By Fred Taylor
Do you have some antique furniture you would like to or need to sell? How do you go about it? One way is to take good photos, write a good description of whatever you want to sell and visit some local dealers of like objects to see if they are interested. They may or may not be, and they may buy it outright or simply take it on consignment for a given period and charge you a consignment fee. You could also take the photos and descriptions to a local auctioneer. If he thinks it will sell at his auction, he may be able to give you a reasonable estimate of the selling price. The chances of a quick sale are pretty good with an auction placement. Whether or not you will receive what you want for the piece is open to question, and you will have to pay the auctioneer a commission.
But suppose you are not in a hurry to sell, you are not familiar with online auction
procedures and you want to maximize your return from the sale. That pretty much leaves print advertising as your next choice. Almost every daily paper of any size will have a separate category in the classified section for “Antiques and Collectibles.” In addition, many of the regional and national trade papers have a classified section for just that purpose.
So all you have to do is contact the paper of your choice and place your ad, right? Well – you have to actually write the ad first, and that’s where a lot of would be sellers lose a lot of time and money. A poorly written or non-informative ad will generate few responses, and the fewer the responses, the lower the chance of selling the piece. One important point to keep in mind is the reader cannot see the piece you want to sell. You have looked at it countless times and know exactly what it is and what it looks like but how do you convey that?
Take a look at some actual ads taken from print advertising and try to determine how they could have been more informative and better written to entice a potential buyer to respond. With the exception of contact information, these are the complete ads.
“TWO SETS of four lawyers bookcases. Early 1900s, oak, original finish, Marcey label.”
There are several unanswered questions in this ad. Do the bookcases have the bases and crowns? Is the glass original? Are the mechanisms intact? What is the overall condition? What is the price? The reference to the label is puzzling. One of the major makers of stacking lawyer bookcases was the Macey Co., not Marcey. If the seller doesn’t know that, what else doesn’t he know about the bookcases?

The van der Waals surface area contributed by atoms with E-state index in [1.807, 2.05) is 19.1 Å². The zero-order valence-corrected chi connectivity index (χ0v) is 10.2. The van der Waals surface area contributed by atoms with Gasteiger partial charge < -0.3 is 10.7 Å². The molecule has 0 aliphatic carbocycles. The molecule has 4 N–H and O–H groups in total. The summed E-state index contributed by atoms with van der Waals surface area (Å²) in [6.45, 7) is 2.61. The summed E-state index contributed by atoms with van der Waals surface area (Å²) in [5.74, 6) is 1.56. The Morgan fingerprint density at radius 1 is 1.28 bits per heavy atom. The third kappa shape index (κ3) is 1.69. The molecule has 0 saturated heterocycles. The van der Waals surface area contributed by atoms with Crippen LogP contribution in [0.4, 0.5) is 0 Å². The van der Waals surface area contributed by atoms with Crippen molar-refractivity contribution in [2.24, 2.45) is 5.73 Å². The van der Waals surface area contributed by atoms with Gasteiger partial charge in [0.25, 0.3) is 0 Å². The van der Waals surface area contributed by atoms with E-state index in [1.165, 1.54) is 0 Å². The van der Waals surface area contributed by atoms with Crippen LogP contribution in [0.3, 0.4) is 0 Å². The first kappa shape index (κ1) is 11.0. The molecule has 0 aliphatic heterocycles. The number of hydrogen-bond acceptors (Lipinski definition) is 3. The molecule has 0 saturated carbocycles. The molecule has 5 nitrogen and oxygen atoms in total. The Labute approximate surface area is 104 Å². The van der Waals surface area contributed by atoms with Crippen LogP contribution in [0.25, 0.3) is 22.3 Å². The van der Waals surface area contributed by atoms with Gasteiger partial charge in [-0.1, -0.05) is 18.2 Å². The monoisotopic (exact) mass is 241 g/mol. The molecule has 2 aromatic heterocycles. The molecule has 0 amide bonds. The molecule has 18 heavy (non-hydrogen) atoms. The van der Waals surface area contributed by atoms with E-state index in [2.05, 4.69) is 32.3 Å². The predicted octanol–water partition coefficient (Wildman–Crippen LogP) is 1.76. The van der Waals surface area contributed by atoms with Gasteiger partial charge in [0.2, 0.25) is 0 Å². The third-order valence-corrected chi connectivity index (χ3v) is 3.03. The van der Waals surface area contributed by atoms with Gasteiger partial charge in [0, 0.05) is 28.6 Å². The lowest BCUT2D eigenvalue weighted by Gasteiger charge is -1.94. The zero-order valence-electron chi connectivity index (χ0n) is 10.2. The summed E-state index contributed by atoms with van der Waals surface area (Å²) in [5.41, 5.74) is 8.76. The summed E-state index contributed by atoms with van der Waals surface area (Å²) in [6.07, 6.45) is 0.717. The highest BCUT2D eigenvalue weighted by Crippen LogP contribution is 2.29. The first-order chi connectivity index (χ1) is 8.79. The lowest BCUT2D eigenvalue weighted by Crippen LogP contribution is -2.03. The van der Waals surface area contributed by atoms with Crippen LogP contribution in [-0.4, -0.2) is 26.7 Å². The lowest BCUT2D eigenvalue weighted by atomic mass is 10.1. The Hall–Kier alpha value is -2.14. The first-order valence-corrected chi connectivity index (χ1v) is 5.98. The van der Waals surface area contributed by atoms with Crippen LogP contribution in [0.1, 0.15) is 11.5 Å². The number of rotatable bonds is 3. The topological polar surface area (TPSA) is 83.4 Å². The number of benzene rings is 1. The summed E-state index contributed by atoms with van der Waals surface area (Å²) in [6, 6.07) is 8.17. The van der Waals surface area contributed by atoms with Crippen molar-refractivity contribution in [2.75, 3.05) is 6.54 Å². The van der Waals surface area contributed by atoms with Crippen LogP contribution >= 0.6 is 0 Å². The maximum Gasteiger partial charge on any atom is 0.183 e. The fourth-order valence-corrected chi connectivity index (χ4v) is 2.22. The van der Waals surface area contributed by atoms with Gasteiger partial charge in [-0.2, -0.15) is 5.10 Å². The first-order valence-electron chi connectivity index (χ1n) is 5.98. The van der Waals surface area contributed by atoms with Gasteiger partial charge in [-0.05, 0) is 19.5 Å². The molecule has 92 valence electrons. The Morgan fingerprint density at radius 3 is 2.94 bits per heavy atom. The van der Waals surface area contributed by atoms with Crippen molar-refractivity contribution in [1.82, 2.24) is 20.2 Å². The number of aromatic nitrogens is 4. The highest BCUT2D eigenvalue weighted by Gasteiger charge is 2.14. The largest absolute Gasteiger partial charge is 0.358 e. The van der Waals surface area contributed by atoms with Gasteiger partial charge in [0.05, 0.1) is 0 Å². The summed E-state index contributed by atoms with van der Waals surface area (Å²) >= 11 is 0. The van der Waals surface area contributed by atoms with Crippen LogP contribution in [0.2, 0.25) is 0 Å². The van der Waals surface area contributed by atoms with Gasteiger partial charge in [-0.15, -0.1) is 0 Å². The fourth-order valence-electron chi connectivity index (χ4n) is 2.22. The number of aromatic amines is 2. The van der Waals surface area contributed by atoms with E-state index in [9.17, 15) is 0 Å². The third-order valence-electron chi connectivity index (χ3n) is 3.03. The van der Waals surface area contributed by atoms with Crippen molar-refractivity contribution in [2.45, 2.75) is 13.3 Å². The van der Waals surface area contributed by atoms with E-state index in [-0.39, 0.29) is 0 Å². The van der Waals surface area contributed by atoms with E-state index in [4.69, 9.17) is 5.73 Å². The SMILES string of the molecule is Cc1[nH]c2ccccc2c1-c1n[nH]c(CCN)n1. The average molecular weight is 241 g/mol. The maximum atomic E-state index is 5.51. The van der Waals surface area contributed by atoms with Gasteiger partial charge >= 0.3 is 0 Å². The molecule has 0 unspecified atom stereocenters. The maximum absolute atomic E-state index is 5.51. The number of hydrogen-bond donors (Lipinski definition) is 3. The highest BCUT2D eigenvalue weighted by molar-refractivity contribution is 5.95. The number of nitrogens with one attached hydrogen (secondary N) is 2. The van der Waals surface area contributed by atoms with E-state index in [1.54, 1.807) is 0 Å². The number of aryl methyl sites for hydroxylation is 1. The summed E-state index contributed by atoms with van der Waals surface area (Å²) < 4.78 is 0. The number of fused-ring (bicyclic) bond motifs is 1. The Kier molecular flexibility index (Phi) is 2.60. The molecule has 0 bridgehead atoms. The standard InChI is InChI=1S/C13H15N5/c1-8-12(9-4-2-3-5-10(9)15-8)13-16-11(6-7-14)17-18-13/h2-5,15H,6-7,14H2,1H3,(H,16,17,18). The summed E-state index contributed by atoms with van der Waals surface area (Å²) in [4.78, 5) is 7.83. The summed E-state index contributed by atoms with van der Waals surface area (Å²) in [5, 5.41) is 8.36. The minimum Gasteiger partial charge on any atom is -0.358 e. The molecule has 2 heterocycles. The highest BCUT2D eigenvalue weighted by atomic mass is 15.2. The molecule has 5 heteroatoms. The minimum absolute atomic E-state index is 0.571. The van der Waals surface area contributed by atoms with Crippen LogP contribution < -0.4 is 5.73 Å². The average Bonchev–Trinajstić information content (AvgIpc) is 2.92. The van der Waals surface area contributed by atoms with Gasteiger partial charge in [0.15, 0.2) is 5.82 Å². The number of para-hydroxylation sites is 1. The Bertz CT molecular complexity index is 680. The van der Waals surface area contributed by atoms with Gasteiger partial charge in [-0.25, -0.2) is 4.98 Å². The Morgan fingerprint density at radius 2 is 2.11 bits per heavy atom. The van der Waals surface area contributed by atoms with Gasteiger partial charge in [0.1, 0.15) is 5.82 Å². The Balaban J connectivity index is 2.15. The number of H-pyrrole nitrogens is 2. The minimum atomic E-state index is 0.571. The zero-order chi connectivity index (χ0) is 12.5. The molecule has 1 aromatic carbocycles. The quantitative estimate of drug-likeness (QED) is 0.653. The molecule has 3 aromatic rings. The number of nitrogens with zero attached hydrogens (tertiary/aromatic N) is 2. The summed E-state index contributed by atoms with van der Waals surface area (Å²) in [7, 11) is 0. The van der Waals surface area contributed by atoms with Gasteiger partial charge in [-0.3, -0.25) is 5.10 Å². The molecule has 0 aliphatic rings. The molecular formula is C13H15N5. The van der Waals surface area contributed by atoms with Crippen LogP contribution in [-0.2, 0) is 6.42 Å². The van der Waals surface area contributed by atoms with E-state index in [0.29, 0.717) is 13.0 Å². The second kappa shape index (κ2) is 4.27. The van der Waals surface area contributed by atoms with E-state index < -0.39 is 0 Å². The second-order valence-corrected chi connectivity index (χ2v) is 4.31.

“ANTIQUE FAINTING couch with simple cherry frame in excellent condition. $250.”
How old is an antique fainting couch? The form has been around since before Roman
times. It was very popular in Napoleonic France where it was known as a recamier. It was also known as a meridienne. At the turn of the 20th century it was called a Roman divan couch. Does it have a recognizable style? Is the frame really cherry or could it be mahogany or even aniline dyed birch? Is it just the frame or is the entire couch in excellent condition? Does that include the upholstery?
“ANTIQUE DESK with scrolled edges. $300.”
Is it possible to give less information? What wood is the desk? Is it a pedestal desk, a drop front desk, a roll top desk? What exactly are scrolled edges? How big is the desk? Does it have an identifiable style or period? How old is it? What is the condition?
“ANTIQUE ENGLISH server. Dark wood w/beautiful carving & mirrors. 85” tall 60” wide. $1,200.”
What is dark wood? Could it be walnut, dark oak, even painted? What style of carving? Rococo Revival, Art Nouveau? How many mirrors in what configuration? Does it have doors, drawers, shelves?
Here’s a good classified ad for contrast with the bad ones:
“WOOTEN DESK. Standard grade walnut cylinder top, with patent plate. Original finish and hardware. Excellent condition. $9,800.”
If you know what a Wooten desk is, that pretty well sums up the piece. You know it was made in the 19th century between 1874 and 1893. There were four grades: Ordinary, Standard, Extra and Superior. This one is a Standard. You know the style will be a combination of Renaissance Revival and Eastlake. You know the price and the condition. This is a well done ad.
While it’s always easier to give better descriptions and more information in longer ads, it is prudent to avoid excess in ads of this type because they can get expensive.
But there is a trade off. By saving a few bucks on the ad, you may wind up losing a good buyer because of the shortage of information.
In general, most classified ads for antique furniture should include the form (table, chair, bed, etc.), the age, the style, the wood, the maker if known, the condition and the price, as well as contact information. If you do not know the age, style or wood, ask someone who probably does know – like the people mentioned in the first paragraph of this article.
|About our columnist: Send your comments, questions and pictures to Fred Taylor, P.O. Box 215, Crystal River, FL 34423 or email@example.com. Visit Fred’s Web site: www.furnituredetective.com. His book “How To Be a Furniture Detective” is available for $18.95 plus $3 S&H. Also available is Fred and Gail Taylor’s DVD, “Identification of Older & Antique Furniture,” ($17 + $3 S&H) and a bound compilation of the first 60 columns of “Common Sense Antiques by Fred Taylor” ($25 + $3 S&H). For more information call 800-387-6377, fax 352-563-2916 or firstname.lastname@example.org.|